The FBI should not threaten parents

In recent weeks, the Biden administration has twice made education news. First, Education Secretary Miguel Cardona refused to acknowledge that parents are the ‘primary stakeholders’ in their children’s education. Then, Attorney General Merrick Garland tapped the FBI to begin investigating unruly parents at school board meetings.

Cardona’s comments, and Garland’s dubious use of federal law enforcement to address local questions of meeting decorum, come amid a torrential uptick in parental activism. Spurred by concerns ranging from COVID protocols to whether Critical Race Theory is an accurate portrayal of history or an incendiary agenda, more parents are making their voices heard.

Sometimes this occurs rationally and sometimes it occurs with raw emotion. But this moment of turmoil presents both lessons and opportunity. Chief among the lessons is that parents are, in fact, the primary stakeholders in their children’s education, development, and well-being. Schools, whether public or private, are important tools, but the burden of a child’s outcome rests on his or her parents’ shoulders.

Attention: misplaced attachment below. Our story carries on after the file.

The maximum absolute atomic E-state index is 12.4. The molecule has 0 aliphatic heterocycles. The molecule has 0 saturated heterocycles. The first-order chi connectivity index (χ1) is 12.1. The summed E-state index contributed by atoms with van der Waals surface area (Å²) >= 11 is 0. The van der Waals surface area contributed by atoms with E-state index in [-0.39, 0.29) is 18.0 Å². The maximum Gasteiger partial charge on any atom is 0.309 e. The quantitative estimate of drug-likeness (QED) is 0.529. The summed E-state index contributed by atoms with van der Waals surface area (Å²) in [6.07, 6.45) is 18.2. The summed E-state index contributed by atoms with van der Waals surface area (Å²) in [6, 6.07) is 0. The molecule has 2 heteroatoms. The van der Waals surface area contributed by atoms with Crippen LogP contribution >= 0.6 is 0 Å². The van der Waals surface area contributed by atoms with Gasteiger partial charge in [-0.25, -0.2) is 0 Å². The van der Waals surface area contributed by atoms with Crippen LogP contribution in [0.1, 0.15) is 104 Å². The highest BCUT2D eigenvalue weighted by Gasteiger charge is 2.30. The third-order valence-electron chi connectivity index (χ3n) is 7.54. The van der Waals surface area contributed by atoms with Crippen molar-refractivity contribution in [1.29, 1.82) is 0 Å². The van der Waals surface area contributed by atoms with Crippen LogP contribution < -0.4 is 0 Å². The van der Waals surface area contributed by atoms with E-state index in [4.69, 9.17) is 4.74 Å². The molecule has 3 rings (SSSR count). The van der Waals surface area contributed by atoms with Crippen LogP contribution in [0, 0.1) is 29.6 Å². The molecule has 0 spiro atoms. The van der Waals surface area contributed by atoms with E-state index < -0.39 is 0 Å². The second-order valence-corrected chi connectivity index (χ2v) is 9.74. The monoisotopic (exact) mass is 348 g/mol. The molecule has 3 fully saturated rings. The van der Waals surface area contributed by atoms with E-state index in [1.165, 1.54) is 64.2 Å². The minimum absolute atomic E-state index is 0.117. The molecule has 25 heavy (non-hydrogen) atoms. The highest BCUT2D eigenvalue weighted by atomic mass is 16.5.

A parent’s role in the education of their child is not passive. It was never intended to be delegated, though too often it is. Candidly, this passed burden is unfair to both our children and their teachers. So it is encouraging to see parents engaging in unprecedented numbers. That activism should not be chilled with threats of FBI investigation but channeled to productive outcomes. In comes opportunity.

Options and specialization are prominent features in the modern economy. Last week, I drove past a store that sells nothing but different olive oils. And if people in my little central Mississippi community can pick between hundreds of kinds of oil for a salad, surely parents should have options when it comes to the education of their children. Teachers should have options when it comes to how and where they teach, too.

For years we’ve said that neither a zip code nor the size of your bank account should dictate whether a child has access to an education setting that works for them. The recent pain points bubbling up at school board meetings only serve as proof of the importance of education options, whether it’s ensuring that there is a safe environment to continue learning during a pandemic, or that what your student is learning is accurate and doesn’t violate your value system.

Parents don’t necessarily need to bend school boards to their will, so much as they need to be a part of demanding and helping to create the policy environment that allows for diversity of choice in a robust marketplace.

Parents who are fighting for your child’s education, don’t give up.